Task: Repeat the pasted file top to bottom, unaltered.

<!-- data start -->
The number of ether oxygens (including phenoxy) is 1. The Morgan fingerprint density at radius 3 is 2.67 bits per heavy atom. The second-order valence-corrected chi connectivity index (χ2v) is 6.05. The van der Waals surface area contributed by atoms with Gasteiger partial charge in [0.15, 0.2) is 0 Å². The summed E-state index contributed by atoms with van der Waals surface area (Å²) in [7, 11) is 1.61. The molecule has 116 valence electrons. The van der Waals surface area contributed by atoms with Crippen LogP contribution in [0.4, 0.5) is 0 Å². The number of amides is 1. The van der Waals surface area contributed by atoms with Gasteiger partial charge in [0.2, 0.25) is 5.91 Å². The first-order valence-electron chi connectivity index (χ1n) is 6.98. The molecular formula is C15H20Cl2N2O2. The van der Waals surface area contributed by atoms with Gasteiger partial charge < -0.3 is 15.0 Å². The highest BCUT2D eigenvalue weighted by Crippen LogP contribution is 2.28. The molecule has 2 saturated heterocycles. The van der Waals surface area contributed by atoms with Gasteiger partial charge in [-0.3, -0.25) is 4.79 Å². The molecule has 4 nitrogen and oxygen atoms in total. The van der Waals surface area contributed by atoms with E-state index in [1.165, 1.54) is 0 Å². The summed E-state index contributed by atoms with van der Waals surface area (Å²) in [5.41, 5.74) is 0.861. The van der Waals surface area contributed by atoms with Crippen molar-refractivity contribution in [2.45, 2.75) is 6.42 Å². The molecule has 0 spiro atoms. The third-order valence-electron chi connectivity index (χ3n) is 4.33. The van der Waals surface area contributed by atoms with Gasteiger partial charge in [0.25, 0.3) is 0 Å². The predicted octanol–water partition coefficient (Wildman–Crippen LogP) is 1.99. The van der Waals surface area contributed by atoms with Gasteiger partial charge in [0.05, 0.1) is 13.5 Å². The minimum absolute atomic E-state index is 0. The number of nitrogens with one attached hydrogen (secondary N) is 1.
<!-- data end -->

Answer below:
The number of ether oxygens (including phenoxy) is 1. The Morgan fingerprint density at radius 3 is 2.67 bits per heavy atom. The second-order valence-corrected chi connectivity index (χ2v) is 6.05. The van der Waals surface area contributed by atoms with Gasteiger partial charge in [0.15, 0.2) is 0 Å². The summed E-state index contributed by atoms with van der Waals surface area (Å²) in [7, 11) is 1.61. The molecule has 116 valence electrons. The van der Waals surface area contributed by atoms with Crippen LogP contribution in [0.4, 0.5) is 0 Å². The number of amides is 1. The van der Waals surface area contributed by atoms with Gasteiger partial charge in [0.2, 0.25) is 5.91 Å². The first-order valence-electron chi connectivity index (χ1n) is 6.98. The molecular formula is C15H20Cl2N2O2. The van der Waals surface area contributed by atoms with Gasteiger partial charge < -0.3 is 15.0 Å². The highest BCUT2D eigenvalue weighted by Crippen LogP contribution is 2.28. The molecule has 2 saturated heterocycles. The van der Waals surface area contributed by atoms with Gasteiger partial charge in [-0.3, -0.25) is 4.79 Å². The molecule has 4 nitrogen and oxygen atoms in total. The van der Waals surface area contributed by atoms with E-state index in [1.165, 1.54) is 0 Å². The summed E-state index contributed by atoms with van der Waals surface area (Å²) in [5.41, 5.74) is 0.861. The van der Waals surface area contributed by atoms with Crippen molar-refractivity contribution in [2.45, 2.75) is 6.42 Å². The molecule has 0 spiro atoms. The third-order valence-electron chi connectivity index (χ3n) is 4.33. The van der Waals surface area contributed by atoms with Gasteiger partial charge in [0.25, 0.3) is 0 Å². The predicted octanol–water partition coefficient (Wildman–Crippen LogP) is 1.99. The van der Waals surface area contributed by atoms with Gasteiger partial charge in [0.05, 0.1) is 13.5 Å². The minimum absolute atomic E-state index is 0. The number of nitrogens with one attached hydrogen (secondary N) is 1.